Edward Aschoff of ESPN joined me on this week’s show to discuss college football, his move from the South to Los Angeles, how he would tackle some of the NCAA’s biggest problems, the differences between fans in the South vs. everywhere else in the nation, and what is the best tailgate experience in college sports. Continue reading “S3, Ep. 2: Edward Aschoff, ESPN/College Football”→
It’s never been okay to downplay a woman’s athletic ability but somehow we continue to allow just that to happen. For too long, we’ve allowed ourselves to view women’s athletics as a novelty or, even worse, as us (mainly men) doing them a favor. I’ve played or followed sports for over 20 years and I have to admit, one thing that always remained fuzzy to me was the true definition of Title IX. I knew it had something to do with equality, but I wanted to know more about it.
When you speak to Schea Cotton, he commands your attention. You can feel the experiences when the now 38-year old, former #1 High School basketball player in the country shares his life experiences.
Such is probably going to be the case when you talk to a man who, at 15, was already better than his older contemporaries at the time. Players such as Kobe Bryant, Kevin Garnett, and Paul Pierce are just some of the names Schea was lauded over. Greatness on the basketball court was expected, almost a forgone conclusion. But things didn’t work out; and not necessarily for the reasons one might assume.
In today’s podcast I had the privilege of sitting down with Schea Cotton, the high school basketball legend, whose film “Manchild” will be premiering at the Los Angeles Film Festival on June 2nd at 9:00 p.m. (PST). (if you’re in the Los Angeles area, click the link for details on how to get tickets https://tickets.lafilmfestival.com/ )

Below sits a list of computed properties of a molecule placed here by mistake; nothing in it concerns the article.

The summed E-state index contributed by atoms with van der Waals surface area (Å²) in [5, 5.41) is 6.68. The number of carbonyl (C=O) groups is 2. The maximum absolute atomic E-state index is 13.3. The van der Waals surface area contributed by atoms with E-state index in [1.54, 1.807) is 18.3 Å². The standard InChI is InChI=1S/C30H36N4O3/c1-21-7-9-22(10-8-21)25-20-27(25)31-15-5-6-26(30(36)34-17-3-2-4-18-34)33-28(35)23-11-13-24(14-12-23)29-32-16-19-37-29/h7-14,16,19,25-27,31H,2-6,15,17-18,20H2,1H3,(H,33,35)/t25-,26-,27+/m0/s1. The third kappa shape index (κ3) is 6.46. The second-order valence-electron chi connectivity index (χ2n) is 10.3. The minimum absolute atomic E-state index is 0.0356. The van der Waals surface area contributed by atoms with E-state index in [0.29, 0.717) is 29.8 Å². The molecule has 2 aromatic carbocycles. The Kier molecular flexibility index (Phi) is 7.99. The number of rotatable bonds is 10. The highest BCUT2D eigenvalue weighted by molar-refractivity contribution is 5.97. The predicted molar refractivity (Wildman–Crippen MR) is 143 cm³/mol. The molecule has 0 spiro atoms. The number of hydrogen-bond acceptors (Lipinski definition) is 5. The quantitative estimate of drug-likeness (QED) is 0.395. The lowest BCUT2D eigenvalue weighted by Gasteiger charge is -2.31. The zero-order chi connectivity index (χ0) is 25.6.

I talk to Schea about his early life (4:00) and why he played basketball. His rise in the high school ranks while playing for Mater Dei and St. John Bosco (10:00). We also talk about what happened that kept him from playing basketball for two years before ending up in Alabama (15:00). We discuss his work today as an AAU coach and what he hopes people take away from the movie (20:00).
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In football, the most important position on and off the field is quarterback. The quarterback sets the tone for the team, and is the guy everyone on the team looks to as the example. Private quarterback development is a field that has taken off the last few years and one of the best in the business is Sam Mora, Jr. He has learned from some of the best coaches in football, and has since branched off to start his own company; working with dozens of the best High School and College players in the country. He’s helped train and develop players such as Jameis Winston, Bryce Petty, Connor Cook, and Johnny Manziel, just to name a few.
But, most importantly, he’ll tell you he’s a developer of young men. Helping them to realize the key to reaching their goals and full potential is by applying systems and a regimen that emphasizes improvement beyond what’s scheduled. By doing this, he’s also helping to develop a more well-rounded individual through lessons from the sport they love. Something that I feel is just as important as anything a player accomplishes on the playing field.
Today’s podcast explores his role in the development of players at this pivotal position and how he mentors a players transition from High School to College to possibly the NFL (5:00). I ask him what he thinks the difficult part of the transition is from the players perspective (10:00), the economics of hiring a personal coach (17:00), why so many players have a hard time transitioning from college to the NFL (20:00), the perception of the black quarterback (27:00), player safety, and much more.
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Rodney K. Smith, Director of Sports Law for Arizona State University, joined me to discuss a range of topics including NCAA policy changes (5:00), agent counsel for high school recruits (10:00), athletes and social change (20:00), and more.